The Russian Federal Highway (M56 Kolyma Highway) connects Magadan and Yakutsk – actually, Nizhny Bestyakh on the eastern bank of Lena River at Yakutsk-, where the coldest temperature ever recorded outside Antarctica was recorded. It crosses forests, mountains, deserts, and everything in between. Much of it is unpaved and certainly not ideal for a casual Sunday drive.
Yakutsk is also the largest city built on continuous permafrost. Most houses are built on concrete piles because of the frozen ground. The length of the original road via Tomtor is about 1900km or 1180 miles. Locally, the road is known simply as Trassa ("The Route"), or Kolymskaya trassa ("The Kolyma Route"), since it is literally the only road in the area and therefore needs no special name to distinguish it from other roads. This road is extremely dangerous during the winter, which is ten months long, because the heavy snow, the ice, and an extremely reduced visibility. But in summers, the conditions of the road become extreme. On July and August, the mud is the worst enemy. Because of the permafrost there is no asphalt, creating a mud induced traffic jam every time the summer rains swing in the area.
This road is the only route available to arrive to Yakutsk City. There’s no choice. After the rain, it can take five hours rather than a few days to drive it. The road gets paralysed and it’s a chaos, with cars being stuck in a 100-km long car line-ups. The last 600 miles of the Russian Federal Highway from Moscow city to the Siberian city of Yakutsk is called the Lena Highway. This bizarre road runs parallel to the River Lena on the final leg to Yakutsk. It’s known as ‘Bone’s road’. It was constructed in the Stalin era of the USSR by Dalstroy construction directorate. The first stretch was built by the inmates of the Sevvostlag labor camp in 1932. The construction continued (by inmates of gulag camps) until 1953. The road is treated as a memorial, because the bones of the people who died while constructing it were laid beneath or around the road.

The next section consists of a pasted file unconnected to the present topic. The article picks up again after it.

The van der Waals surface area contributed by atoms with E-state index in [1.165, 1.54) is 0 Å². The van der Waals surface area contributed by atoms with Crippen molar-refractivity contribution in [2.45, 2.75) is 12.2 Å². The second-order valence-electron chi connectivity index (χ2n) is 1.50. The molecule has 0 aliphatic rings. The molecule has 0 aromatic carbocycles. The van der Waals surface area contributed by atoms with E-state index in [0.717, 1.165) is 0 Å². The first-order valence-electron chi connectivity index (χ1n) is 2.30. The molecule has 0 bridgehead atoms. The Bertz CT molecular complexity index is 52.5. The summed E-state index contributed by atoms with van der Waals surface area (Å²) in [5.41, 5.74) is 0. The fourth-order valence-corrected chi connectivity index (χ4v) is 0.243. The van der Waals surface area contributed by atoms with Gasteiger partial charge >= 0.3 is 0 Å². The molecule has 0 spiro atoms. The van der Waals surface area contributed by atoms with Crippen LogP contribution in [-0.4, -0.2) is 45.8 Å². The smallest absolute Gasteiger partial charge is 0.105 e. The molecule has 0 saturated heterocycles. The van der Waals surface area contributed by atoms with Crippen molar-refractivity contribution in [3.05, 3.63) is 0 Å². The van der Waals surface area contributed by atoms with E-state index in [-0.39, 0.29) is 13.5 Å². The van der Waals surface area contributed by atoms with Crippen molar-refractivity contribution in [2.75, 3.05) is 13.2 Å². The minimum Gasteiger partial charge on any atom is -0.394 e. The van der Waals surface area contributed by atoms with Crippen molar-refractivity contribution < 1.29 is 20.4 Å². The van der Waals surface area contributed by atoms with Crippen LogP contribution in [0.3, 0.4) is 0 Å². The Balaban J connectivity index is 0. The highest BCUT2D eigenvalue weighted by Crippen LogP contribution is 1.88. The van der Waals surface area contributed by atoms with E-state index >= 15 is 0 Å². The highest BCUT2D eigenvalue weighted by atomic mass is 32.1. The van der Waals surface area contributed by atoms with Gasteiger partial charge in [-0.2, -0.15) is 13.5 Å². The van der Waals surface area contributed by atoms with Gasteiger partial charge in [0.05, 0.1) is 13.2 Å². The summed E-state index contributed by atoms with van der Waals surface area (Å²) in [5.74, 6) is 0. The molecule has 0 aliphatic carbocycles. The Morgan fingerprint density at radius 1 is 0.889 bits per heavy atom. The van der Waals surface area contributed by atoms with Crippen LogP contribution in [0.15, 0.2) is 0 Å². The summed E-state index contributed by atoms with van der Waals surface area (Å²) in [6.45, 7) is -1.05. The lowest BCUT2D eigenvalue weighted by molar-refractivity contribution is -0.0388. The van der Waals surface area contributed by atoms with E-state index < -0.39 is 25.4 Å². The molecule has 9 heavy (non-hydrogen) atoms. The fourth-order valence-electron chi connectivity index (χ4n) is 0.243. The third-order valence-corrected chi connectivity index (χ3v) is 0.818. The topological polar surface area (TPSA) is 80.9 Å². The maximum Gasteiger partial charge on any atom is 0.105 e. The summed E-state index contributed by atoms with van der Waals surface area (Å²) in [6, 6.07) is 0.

The road is extremely dangerous during rainy spells, when the usual clay covering of the road turns into impassable mud blanket, swallowing trucks and tractors alike. The road is in a state of disrepair and is not traversable by standard road vehicles because of washed-out bridges and sections of road reclaimed by streams. The keys on the road are the extreme temperatures, heavy snow, ice and reduced visibility, excessive mud in the summer months make it almost impossible to navigate and the ‘Mud Pirates’. It also remains one of the most desolate, with few travellers knowing of the world’s most frozen road – or its tragic history. Another nickname for the highway, “the road of bones”, speaks to its tragic history: it was built by the hundreds of thousands of political prisoners who were exiled to the region’s gulags under the Stalin regime from the 1930s to the 1950s. Thousands were shot for not working hard enough, while others died from the gulags’ brutal conditions. The cold was another killer: with temperatures recorded as low as some -70C, the Kolyma is located in the world’s coldest inhabited area. Many of the dead simply were buried beneath the road’s foundations.